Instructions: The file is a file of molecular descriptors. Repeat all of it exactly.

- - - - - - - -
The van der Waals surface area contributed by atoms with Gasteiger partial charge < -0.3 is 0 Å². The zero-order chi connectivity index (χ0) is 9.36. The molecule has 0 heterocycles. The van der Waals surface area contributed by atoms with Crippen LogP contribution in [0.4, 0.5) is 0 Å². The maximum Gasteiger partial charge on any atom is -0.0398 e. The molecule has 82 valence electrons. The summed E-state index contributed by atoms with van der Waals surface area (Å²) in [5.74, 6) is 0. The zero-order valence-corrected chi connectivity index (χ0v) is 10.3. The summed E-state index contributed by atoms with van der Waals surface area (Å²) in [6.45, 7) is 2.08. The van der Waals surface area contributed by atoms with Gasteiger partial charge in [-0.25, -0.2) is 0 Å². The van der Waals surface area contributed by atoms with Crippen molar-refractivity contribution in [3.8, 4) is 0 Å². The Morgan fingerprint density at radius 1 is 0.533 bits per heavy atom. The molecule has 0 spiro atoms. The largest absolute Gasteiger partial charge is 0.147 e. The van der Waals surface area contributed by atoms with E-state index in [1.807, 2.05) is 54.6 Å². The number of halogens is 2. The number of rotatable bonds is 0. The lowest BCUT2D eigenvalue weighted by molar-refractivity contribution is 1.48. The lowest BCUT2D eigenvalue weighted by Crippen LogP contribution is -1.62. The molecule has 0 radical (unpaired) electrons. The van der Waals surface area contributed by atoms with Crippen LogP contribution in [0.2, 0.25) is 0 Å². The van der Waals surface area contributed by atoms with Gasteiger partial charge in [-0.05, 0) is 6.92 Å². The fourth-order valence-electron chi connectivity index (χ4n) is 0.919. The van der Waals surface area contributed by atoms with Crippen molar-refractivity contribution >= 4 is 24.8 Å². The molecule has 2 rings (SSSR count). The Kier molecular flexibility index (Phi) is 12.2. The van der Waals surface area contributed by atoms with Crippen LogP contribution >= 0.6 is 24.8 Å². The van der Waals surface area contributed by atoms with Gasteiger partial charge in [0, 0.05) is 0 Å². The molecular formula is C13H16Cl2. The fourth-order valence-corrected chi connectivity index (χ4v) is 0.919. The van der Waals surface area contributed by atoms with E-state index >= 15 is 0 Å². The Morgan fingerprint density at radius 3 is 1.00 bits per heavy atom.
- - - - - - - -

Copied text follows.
The van der Waals surface area contributed by atoms with Gasteiger partial charge < -0.3 is 0 Å². The zero-order chi connectivity index (χ0) is 9.36. The molecule has 0 heterocycles. The van der Waals surface area contributed by atoms with Crippen LogP contribution in [0.4, 0.5) is 0 Å². The maximum Gasteiger partial charge on any atom is -0.0398 e. The molecule has 82 valence electrons. The summed E-state index contributed by atoms with van der Waals surface area (Å²) in [5.74, 6) is 0. The zero-order valence-corrected chi connectivity index (χ0v) is 10.3. The summed E-state index contributed by atoms with van der Waals surface area (Å²) in [6.45, 7) is 2.08. The van der Waals surface area contributed by atoms with Gasteiger partial charge in [-0.25, -0.2) is 0 Å². The van der Waals surface area contributed by atoms with Crippen molar-refractivity contribution in [3.8, 4) is 0 Å². The Morgan fingerprint density at radius 1 is 0.533 bits per heavy atom. The molecule has 0 spiro atoms. The largest absolute Gasteiger partial charge is 0.147 e. The van der Waals surface area contributed by atoms with E-state index in [1.807, 2.05) is 54.6 Å². The number of halogens is 2. The number of rotatable bonds is 0. The lowest BCUT2D eigenvalue weighted by molar-refractivity contribution is 1.48. The lowest BCUT2D eigenvalue weighted by Crippen LogP contribution is -1.62. The molecule has 0 radical (unpaired) electrons. The van der Waals surface area contributed by atoms with Crippen LogP contribution in [0.2, 0.25) is 0 Å². The van der Waals surface area contributed by atoms with Gasteiger partial charge in [-0.05, 0) is 6.92 Å². The fourth-order valence-electron chi connectivity index (χ4n) is 0.919. The van der Waals surface area contributed by atoms with Crippen molar-refractivity contribution >= 4 is 24.8 Å². The molecule has 2 rings (SSSR count). The Kier molecular flexibility index (Phi) is 12.2. The van der Waals surface area contributed by atoms with Crippen LogP contribution >= 0.6 is 24.8 Å². The van der Waals surface area contributed by atoms with Gasteiger partial charge in [0, 0.05) is 0 Å². The molecular formula is C13H16Cl2. The fourth-order valence-corrected chi connectivity index (χ4v) is 0.919. The van der Waals surface area contributed by atoms with E-state index >= 15 is 0 Å². The Morgan fingerprint density at radius 3 is 1.00 bits per heavy atom.